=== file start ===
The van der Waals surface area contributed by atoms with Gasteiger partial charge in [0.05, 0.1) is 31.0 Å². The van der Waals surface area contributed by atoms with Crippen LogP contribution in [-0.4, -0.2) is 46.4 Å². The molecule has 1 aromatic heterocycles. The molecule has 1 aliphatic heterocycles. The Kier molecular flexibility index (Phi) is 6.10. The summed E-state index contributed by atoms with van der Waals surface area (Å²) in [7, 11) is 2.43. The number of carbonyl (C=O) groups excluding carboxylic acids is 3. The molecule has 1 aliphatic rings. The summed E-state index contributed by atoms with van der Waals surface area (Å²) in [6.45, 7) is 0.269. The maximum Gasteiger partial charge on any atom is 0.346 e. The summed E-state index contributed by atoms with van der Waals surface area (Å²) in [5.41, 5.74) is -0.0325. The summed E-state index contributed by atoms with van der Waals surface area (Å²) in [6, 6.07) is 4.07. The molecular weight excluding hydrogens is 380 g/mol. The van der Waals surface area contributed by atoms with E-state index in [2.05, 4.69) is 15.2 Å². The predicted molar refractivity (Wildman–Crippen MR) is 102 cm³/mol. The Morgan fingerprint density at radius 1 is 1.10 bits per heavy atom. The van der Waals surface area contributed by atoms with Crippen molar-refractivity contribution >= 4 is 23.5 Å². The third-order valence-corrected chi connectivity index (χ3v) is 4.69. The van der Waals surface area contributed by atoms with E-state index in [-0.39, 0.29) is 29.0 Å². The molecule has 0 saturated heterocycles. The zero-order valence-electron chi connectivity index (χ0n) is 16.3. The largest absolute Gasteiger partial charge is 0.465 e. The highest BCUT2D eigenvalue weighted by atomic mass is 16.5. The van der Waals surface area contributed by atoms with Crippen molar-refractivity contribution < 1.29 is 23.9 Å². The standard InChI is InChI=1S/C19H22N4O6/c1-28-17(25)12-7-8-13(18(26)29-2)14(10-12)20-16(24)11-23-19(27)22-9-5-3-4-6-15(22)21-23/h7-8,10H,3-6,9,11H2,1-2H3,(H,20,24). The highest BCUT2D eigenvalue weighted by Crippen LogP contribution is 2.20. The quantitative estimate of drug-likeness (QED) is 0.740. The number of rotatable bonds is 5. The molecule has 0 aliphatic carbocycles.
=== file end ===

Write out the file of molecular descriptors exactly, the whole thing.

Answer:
The van der Waals surface area contributed by atoms with Gasteiger partial charge in [0.05, 0.1) is 31.0 Å². The van der Waals surface area contributed by atoms with Crippen LogP contribution in [-0.4, -0.2) is 46.4 Å². The molecule has 1 aromatic heterocycles. The molecule has 1 aliphatic heterocycles. The Kier molecular flexibility index (Phi) is 6.10. The summed E-state index contributed by atoms with van der Waals surface area (Å²) in [7, 11) is 2.43. The number of carbonyl (C=O) groups excluding carboxylic acids is 3. The molecule has 1 aliphatic rings. The summed E-state index contributed by atoms with van der Waals surface area (Å²) in [6.45, 7) is 0.269. The maximum Gasteiger partial charge on any atom is 0.346 e. The summed E-state index contributed by atoms with van der Waals surface area (Å²) in [5.41, 5.74) is -0.0325. The summed E-state index contributed by atoms with van der Waals surface area (Å²) in [6, 6.07) is 4.07. The molecular weight excluding hydrogens is 380 g/mol. The van der Waals surface area contributed by atoms with E-state index in [2.05, 4.69) is 15.2 Å². The predicted molar refractivity (Wildman–Crippen MR) is 102 cm³/mol. The Morgan fingerprint density at radius 1 is 1.10 bits per heavy atom. The van der Waals surface area contributed by atoms with Crippen molar-refractivity contribution >= 4 is 23.5 Å². The third-order valence-corrected chi connectivity index (χ3v) is 4.69. The van der Waals surface area contributed by atoms with E-state index in [-0.39, 0.29) is 29.0 Å². The molecule has 0 saturated heterocycles. The zero-order valence-electron chi connectivity index (χ0n) is 16.3. The largest absolute Gasteiger partial charge is 0.465 e. The highest BCUT2D eigenvalue weighted by atomic mass is 16.5. The van der Waals surface area contributed by atoms with Crippen molar-refractivity contribution < 1.29 is 23.9 Å². The standard InChI is InChI=1S/C19H22N4O6/c1-28-17(25)12-7-8-13(18(26)29-2)14(10-12)20-16(24)11-23-19(27)22-9-5-3-4-6-15(22)21-23/h7-8,10H,3-6,9,11H2,1-2H3,(H,20,24). The highest BCUT2D eigenvalue weighted by Crippen LogP contribution is 2.20. The quantitative estimate of drug-likeness (QED) is 0.740. The number of rotatable bonds is 5. The molecule has 0 aliphatic carbocycles.